Small urban spaces are perfect for growing high-value crops like herbs, salad leaves and soft fruit. Homegrown produce can be a great way to supplement a diet and cut down on food waste. Growing food in urban spaces can also help reduce the amount of food that needs to be stored or transported in temperature-controlled storage facilities. Whether you grow vegetables, herbs, or other plants in your home or city garden will depend on what you plan to grow.
Growing food vertically
Growing food vertically in a small urban space can help solve many of the problems associated with limited space and light. Tall plants can be trained upward or downward to grow large and productive despite having a tiny horizontal footprint. Light can also be found higher up in the vertical space than at ground level. Shorter plants can be placed in front of taller plants to catch the sunlight before it reaches the lower layers. This is particularly advantageous in areas with limited outdoor space.
The benefits of vertical farming are plentiful. One of the main benefits is accessibility and the reduction of reliance on distant food sources. In addition to offering year-round produce, vertical farming allows for year-round access to food grown in extreme climates. It also allows farmers to control conditions and offer more than traditional methods. This is especially useful for urban farms with limited space. Growing food vertically in small urban spaces is a practical, cost-effective, and attractive option for urban dwellers who wish to grow organic food.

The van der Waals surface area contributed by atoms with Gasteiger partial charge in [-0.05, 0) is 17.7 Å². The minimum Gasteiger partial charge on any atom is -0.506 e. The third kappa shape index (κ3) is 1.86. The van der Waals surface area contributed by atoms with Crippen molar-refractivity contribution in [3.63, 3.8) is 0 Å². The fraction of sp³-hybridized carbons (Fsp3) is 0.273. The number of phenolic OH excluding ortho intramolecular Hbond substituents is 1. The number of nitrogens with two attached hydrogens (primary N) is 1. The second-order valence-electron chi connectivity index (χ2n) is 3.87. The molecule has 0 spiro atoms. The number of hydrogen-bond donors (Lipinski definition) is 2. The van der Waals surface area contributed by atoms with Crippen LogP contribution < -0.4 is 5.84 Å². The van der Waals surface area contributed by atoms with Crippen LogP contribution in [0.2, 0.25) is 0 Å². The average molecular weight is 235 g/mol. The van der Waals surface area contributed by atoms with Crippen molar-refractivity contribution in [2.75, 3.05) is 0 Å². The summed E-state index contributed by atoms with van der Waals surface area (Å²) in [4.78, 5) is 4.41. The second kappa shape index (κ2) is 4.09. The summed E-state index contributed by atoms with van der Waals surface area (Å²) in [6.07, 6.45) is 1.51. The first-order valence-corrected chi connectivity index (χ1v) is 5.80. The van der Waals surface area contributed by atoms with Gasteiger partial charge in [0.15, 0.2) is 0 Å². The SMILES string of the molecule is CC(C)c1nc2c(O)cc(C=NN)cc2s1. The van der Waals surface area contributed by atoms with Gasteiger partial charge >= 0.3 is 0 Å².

A vertical farm can be built in any space, even an underused urban space. It can be built in a used warehouse, old shipping containers, or even a pork-packing plant. In this way, underutilized space can be transformed into local farms. By building vertical farms, communities become more involved in food production and consumption. In fact, a recent Brookings article on urban land revitalization emphasizes the importance of vertical farms. Plenty is planning its next vertical farm in Compton, California.
The USDA and Department of Energy recently held a stakeholder workshop on vertical farming and sustainable urban ecosystems. During the workshop, experts in the field shared thought-provoking presentations. Small-group discussions focused on engineering, plant breeding, and pest management brought together attendees from the public and private sectors to identify needs and challenges associated with vertical farming. The report generated from the workshop will help guide Departmental research priorities. Growing food vertically in small urban spaces can make a huge difference in the food supply chain in the U.S.
Vertical farming can also be beneficial to the leafy greens industry, as it allows farmers to grow more leafy greens throughout the year, regardless of weather conditions. It can also reduce the food loss in transportation. Vertical farming will improve crop diversity and focus on higher-nutrient and nutrient-rich products. It will also support local food systems and help meet the growing demands of global population. While vertical farming isn’t feasible in every city, the benefits of urban production are worth considering.